Photo by: Olga Martinelli

CCR vs. Open Circuit: What’s the cost per dive?

The idea for this blog post started out with a question that I had to solve for myself: When I’m using a rebreather in a professional context, e.g. for guiding technical dives, how do I calculate my cost, and how do I bill my customers?

For open circuit, it’s pretty straightforward: Everyone gets a gas bill, and customers split the cost for the guide’s gas. This cost is quite predictable and easy to communicate.

But what if the team (or just the guide) is on a rebreather? Unlike open circuit, most of the costs of running a rebreather are not accrued on a per-dive basis. So what is the rebreather equivalent to an OC gas fill? Rebreathers are expensive to buy and require more than just gas and sorb to operate, e.g. sensors. These factors need to be taken into account.

A search of the usual online resources turned up a number of posts talking about the various expenses rebreather owners are faced with, but none that try to aggregate these items into something that can be compared directly to the cost of an open-circuit dive. Below is my thinking on the matter; please consider it a starting point for a discussion, not a definitive answer or even an attempt thereof.

The numbers I use in my calculation are roughly based on my own unit (a Fathom CCR) and location (Puerto Galera, Philippines). If you’re using a different platform elsewhere in the world, your mileage will vary. However, you can use the same or a similar approach with different numbers, and I’d be interested in your results. If you have the time, my contact information can be found in the author’s bio below. I’d appreciate any kind of feedback.

On to the meat of the matter:


Let’s say my initial outlay for a rebreather is $10,000. I estimate its service life at 1,000 hours, and I expect to do these 1,000 hours of diving over a period of five years. I change my three sensors annually for $250.

Note: I believe that only a minority of rebreathers sold to the consumer market will ever see 1,000 hours of service or 200 hours of service per year. My example is a good-case scenario.

Anyway, over this period of 5 years, I’m paying $10,000 + 5 x $250 = $11250. Let’s throw in an arbitrary $750 for the occasional spare part and because we like round numbers. This gets us to $12,000 over 1,000 hours, or $12/hour for hardware.


A 20-kg keg of sorb goes for about $220 here in the Philippines. I get eight scrubber fills out of each keg, and each fill lasts me six hours on my unit. That’s 48 hours per $220 keg, or about $5/hour. Sorb prices vary by location, and scrubber durations by platform. Again, use your own numbers.

Gas, and adding things up

The above gets us to $17 per hour for hardware and sorb, before gas. If we assume the average technical (ocean) dive to be about 90 to 120 minutes long and add another $15 to $20 for gas, then our total operating cost becomes something like $40 to $55 per dive.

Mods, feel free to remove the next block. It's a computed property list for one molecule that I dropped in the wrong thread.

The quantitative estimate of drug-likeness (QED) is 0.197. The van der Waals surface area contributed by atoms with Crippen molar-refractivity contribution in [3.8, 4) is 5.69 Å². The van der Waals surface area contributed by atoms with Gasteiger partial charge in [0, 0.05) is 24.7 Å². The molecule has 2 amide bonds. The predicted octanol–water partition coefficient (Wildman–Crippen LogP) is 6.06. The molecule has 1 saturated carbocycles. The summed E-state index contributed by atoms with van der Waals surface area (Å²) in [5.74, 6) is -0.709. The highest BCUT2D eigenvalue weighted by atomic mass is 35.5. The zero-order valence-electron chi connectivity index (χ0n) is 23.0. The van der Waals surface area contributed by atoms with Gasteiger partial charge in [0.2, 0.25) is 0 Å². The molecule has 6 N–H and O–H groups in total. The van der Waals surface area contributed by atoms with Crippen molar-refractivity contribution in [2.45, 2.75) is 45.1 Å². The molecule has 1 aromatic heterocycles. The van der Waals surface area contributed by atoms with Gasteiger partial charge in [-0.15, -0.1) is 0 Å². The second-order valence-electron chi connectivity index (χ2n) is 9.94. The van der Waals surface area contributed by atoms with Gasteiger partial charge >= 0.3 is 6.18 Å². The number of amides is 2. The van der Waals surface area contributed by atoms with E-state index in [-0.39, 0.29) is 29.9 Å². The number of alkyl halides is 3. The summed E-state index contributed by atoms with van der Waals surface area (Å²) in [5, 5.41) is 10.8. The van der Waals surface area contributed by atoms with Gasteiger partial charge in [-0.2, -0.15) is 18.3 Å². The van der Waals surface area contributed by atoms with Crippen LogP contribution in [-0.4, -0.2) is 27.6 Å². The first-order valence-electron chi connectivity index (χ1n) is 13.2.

Note: If you want to compare the cost of CCR diving to that of doing the same dive on open circuit, you can do so by comparing these $40-55 to the cost of a trimix fill. Most other costs will apply equally to either. For a 55-meter dive using a set of doubles with 21/35 and a couple deco gases, the difference will be relatively small. For a hypoxic trimix dive with a bottom stage and travel gas, it will be considerable. If you’re trying to decide whether transitioning to a rebreather is worth it for you, then this might serve as a decision-making aid. Even though the idea of buying a rebreather to save money is certifiably foolish, having a point of comparison with open-circuit expenses can’t hurt.


To nobody’s surprise, CCR diving is cheaper than open-circuit trimix over time. However, it’s not out-of this world cheaper. In my relatively optimistic example scenario, it takes several hundreds of hours of diving to break even. For a less busy rebreather, it will take longer.

I think it’s also noteworthy that consumables (gas and sorb) only account for roughly half the total operating cost per dive, and that’s for a unit that spends a fair amount of time under water. If I dive less, then the per-dive cost will be higher, and hardware will make up a greater share of it.

Finally, to limit the scope of this post, I haven’t considered any of the other costs that divers or professional dive operators need to cover, such as dive shop facilities, boats, accident and liability insurance, or labor. While these enter into the total cost of a dive, they’re largely independent of the mode of diving and apply equally to both open-circuit and rebreathers in a given location. I’m only looking at the components that differ between the two.

About the author

Tim Blömeke teaches technical and recreational diving in Taiwan and the Philippines. He is also a freelance writer and translator, as well as a member of the editorial team of Alert Diver. He dives a Fathom CCR. For questions, comments, and inquiries, you can contact him via his blog page or on Instagram.


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